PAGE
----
Teamwork

Lungeing the new Pixie pony helped out by my team of Kona (holding the rope for me) and little Lula.

Lungeing the new Pixie pony helped out by my team of Kona (holding the rope for me) and little Lula.

I am lucky to have a great team of my family, friends and barn mates behind me as we go to shows, make decisions about our farm and our life.  This was brought home to me in many ways over the last several weeks as I have struggled with getting back to whole after my shoulder surgery.  So many  times, in so many ways, people just stepped in and helped when we needed it.  From friends and family that offered to help out at the farm, to those that simply held the door open for me as I made my way up at work through multiple keypass doors to my office.

Today we tried lungeing the pony for the first time.  Lauren was riding Feather and Bruno was romping up and down the fenceline on the far side of the arena.  It was not an optimum learning environment.  I was in the arena with my loyal companions of Lula and Kona.  I got Kona on Valentine’s Day.  I had surgery the first of April so I have not been in the ring working horses much since Kona has been around.  Lungeing is an art of moving a horse off his hind end in a circle around at the walk, trot and canter.  It is a way to exercise, educate and improve the horse without being up in the saddle.  We did not know if the four year-old pony had much instruction in lungeing.  It is sometimes difficult to manuveur the horse as you keep yourself in the center of the circle while constantly urging the horse forward.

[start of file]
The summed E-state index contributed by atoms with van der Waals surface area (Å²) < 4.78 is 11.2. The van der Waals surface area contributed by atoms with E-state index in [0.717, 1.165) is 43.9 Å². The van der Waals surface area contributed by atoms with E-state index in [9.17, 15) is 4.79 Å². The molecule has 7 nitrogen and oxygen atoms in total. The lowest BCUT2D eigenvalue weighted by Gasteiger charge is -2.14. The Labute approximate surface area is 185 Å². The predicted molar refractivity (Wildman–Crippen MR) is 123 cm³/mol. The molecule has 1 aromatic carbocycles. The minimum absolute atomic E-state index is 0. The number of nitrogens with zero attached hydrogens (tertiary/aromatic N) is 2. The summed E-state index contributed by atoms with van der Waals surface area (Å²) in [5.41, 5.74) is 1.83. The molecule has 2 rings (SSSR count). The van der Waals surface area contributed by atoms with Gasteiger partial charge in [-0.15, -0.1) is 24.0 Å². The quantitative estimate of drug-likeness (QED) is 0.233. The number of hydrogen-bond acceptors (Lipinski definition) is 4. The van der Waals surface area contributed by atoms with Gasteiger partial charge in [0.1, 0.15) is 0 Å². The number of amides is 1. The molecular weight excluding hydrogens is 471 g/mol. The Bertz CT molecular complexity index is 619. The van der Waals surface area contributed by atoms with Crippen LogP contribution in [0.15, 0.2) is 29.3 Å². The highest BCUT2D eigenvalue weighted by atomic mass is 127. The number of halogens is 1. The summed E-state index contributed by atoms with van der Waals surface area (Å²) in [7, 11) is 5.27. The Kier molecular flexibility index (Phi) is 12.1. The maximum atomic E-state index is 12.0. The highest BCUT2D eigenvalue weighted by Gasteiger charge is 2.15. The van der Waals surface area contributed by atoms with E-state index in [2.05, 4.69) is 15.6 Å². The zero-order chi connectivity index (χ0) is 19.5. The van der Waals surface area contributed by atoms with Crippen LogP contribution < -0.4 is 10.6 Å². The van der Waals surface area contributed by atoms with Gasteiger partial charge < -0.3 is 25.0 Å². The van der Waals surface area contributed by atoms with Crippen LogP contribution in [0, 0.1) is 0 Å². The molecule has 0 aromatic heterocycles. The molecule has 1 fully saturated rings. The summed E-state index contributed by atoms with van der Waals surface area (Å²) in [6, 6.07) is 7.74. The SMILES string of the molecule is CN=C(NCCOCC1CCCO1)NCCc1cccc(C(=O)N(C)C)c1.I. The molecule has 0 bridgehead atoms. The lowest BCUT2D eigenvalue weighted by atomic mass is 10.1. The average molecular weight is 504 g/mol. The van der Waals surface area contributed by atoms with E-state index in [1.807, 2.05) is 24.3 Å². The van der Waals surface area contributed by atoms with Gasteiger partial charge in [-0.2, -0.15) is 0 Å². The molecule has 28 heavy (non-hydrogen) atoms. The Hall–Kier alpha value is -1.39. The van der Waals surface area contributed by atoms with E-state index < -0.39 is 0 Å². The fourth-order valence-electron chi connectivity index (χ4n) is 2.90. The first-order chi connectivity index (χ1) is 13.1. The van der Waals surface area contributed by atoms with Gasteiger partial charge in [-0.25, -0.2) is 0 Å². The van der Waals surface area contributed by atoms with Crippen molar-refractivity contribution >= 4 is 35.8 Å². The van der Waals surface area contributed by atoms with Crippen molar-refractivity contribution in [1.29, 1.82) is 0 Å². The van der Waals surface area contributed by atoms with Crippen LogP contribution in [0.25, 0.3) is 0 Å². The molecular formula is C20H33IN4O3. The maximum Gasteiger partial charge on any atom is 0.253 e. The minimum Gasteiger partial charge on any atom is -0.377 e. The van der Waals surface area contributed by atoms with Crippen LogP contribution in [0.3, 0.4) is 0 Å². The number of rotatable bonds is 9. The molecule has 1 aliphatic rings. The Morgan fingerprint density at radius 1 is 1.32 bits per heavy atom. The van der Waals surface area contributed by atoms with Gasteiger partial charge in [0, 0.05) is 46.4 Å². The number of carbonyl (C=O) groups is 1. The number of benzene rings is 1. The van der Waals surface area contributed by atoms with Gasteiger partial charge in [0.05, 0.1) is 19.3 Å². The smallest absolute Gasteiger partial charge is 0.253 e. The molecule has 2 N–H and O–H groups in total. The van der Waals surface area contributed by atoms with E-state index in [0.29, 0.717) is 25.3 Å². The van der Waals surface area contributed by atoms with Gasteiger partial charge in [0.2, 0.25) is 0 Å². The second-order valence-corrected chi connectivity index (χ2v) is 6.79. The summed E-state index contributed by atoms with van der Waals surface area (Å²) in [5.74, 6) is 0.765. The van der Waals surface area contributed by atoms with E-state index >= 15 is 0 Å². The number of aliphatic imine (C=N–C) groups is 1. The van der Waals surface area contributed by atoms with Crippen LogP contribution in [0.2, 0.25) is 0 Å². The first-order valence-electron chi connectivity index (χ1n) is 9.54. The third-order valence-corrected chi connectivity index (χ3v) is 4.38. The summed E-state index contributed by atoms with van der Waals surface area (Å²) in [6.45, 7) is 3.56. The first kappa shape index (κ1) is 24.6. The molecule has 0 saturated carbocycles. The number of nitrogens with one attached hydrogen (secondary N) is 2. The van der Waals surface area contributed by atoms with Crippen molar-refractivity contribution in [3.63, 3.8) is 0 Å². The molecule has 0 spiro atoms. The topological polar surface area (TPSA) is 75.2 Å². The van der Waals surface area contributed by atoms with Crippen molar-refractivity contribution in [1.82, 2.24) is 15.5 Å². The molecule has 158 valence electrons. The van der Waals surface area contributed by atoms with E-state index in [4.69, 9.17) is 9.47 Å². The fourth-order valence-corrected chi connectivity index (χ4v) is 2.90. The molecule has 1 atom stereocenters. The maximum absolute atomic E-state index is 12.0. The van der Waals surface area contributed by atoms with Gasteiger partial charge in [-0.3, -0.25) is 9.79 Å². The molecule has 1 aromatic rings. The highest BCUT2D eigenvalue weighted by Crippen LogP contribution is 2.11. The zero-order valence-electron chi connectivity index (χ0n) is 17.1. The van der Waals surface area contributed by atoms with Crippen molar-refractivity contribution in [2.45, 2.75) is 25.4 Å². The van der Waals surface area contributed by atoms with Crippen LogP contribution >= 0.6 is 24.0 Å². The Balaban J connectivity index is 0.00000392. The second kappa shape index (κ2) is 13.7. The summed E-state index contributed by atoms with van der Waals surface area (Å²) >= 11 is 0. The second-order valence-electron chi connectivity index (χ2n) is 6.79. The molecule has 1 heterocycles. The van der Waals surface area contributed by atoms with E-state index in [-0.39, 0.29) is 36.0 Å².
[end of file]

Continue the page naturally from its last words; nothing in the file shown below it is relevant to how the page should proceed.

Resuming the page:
I was surprised as I moved Pixie forward that she understood the lungeing concept as well as she did, but what surprised me more was that my “team” of poodle Kona and dachshund Lula were right there in my little circle.  It was a hazy morning promising to be the first hot day of 2013.  I handed Lauren my phone to try to snap a shot of my determined entourage that kept pace with the pony and I throughout the entire work out.  My favorite part was when Kona took hold of the lunge rope and stood resolutely behind me, making sure the pony did not pull on my shoulder or dash away.

Teamwork-I am grateful!

My team working the pony under the endless sky.

My team working the pony under the endless sky.

Habits

Kena and Lula have a habit of sleeping after dinner.

They say it takes three weeks to build a new habit.  I have pondered this in many situations over the years.  Like when I decided to quit eating red meat.  It was hard but after three weeks, it really didn’t matter. Of course, I just managed to do this for Lent, but still. Then there was when I started swimming laps again, it was so hard to get myself to the pool but  after going twice a week for three weeks it just kicked in.  It became easier.  It became a habit.